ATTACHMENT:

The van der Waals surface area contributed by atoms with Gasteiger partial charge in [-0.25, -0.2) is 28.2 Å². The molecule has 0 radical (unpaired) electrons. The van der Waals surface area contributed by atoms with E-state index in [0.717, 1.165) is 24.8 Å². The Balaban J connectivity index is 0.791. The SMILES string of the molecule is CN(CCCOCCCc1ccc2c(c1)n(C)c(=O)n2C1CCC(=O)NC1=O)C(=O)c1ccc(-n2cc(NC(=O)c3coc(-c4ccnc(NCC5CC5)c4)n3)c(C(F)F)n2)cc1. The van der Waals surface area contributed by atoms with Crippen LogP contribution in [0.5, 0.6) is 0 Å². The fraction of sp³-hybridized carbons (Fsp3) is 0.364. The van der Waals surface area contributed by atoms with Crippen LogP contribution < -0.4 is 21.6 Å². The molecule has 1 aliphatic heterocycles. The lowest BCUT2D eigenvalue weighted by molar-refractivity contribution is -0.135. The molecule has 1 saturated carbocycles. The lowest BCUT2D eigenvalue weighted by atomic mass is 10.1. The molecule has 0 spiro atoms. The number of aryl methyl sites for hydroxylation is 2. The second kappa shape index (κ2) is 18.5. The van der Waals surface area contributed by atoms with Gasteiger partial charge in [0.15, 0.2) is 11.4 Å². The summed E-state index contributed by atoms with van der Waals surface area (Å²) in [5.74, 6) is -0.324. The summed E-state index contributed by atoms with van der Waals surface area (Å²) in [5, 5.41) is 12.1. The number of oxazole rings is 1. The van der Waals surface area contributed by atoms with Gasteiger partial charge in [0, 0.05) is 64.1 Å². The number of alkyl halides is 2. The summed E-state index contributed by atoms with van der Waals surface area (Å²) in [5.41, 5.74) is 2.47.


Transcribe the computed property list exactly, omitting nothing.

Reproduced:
The van der Waals surface area contributed by atoms with Gasteiger partial charge in [-0.25, -0.2) is 28.2 Å². The molecule has 0 radical (unpaired) electrons. The van der Waals surface area contributed by atoms with E-state index in [0.717, 1.165) is 24.8 Å². The Balaban J connectivity index is 0.791. The SMILES string of the molecule is CN(CCCOCCCc1ccc2c(c1)n(C)c(=O)n2C1CCC(=O)NC1=O)C(=O)c1ccc(-n2cc(NC(=O)c3coc(-c4ccnc(NCC5CC5)c4)n3)c(C(F)F)n2)cc1. The van der Waals surface area contributed by atoms with Crippen LogP contribution in [0.5, 0.6) is 0 Å². The fraction of sp³-hybridized carbons (Fsp3) is 0.364. The van der Waals surface area contributed by atoms with Crippen LogP contribution < -0.4 is 21.6 Å². The molecule has 1 aliphatic heterocycles. The lowest BCUT2D eigenvalue weighted by molar-refractivity contribution is -0.135. The molecule has 1 saturated carbocycles. The lowest BCUT2D eigenvalue weighted by atomic mass is 10.1. The molecule has 0 spiro atoms. The number of aryl methyl sites for hydroxylation is 2. The second kappa shape index (κ2) is 18.5. The van der Waals surface area contributed by atoms with Gasteiger partial charge in [0.15, 0.2) is 11.4 Å². The summed E-state index contributed by atoms with van der Waals surface area (Å²) in [5.74, 6) is -0.324. The summed E-state index contributed by atoms with van der Waals surface area (Å²) in [5, 5.41) is 12.1. The number of oxazole rings is 1. The van der Waals surface area contributed by atoms with Gasteiger partial charge in [0, 0.05) is 64.1 Å². The number of alkyl halides is 2. The summed E-state index contributed by atoms with van der Waals surface area (Å²) in [5.41, 5.74) is 2.47.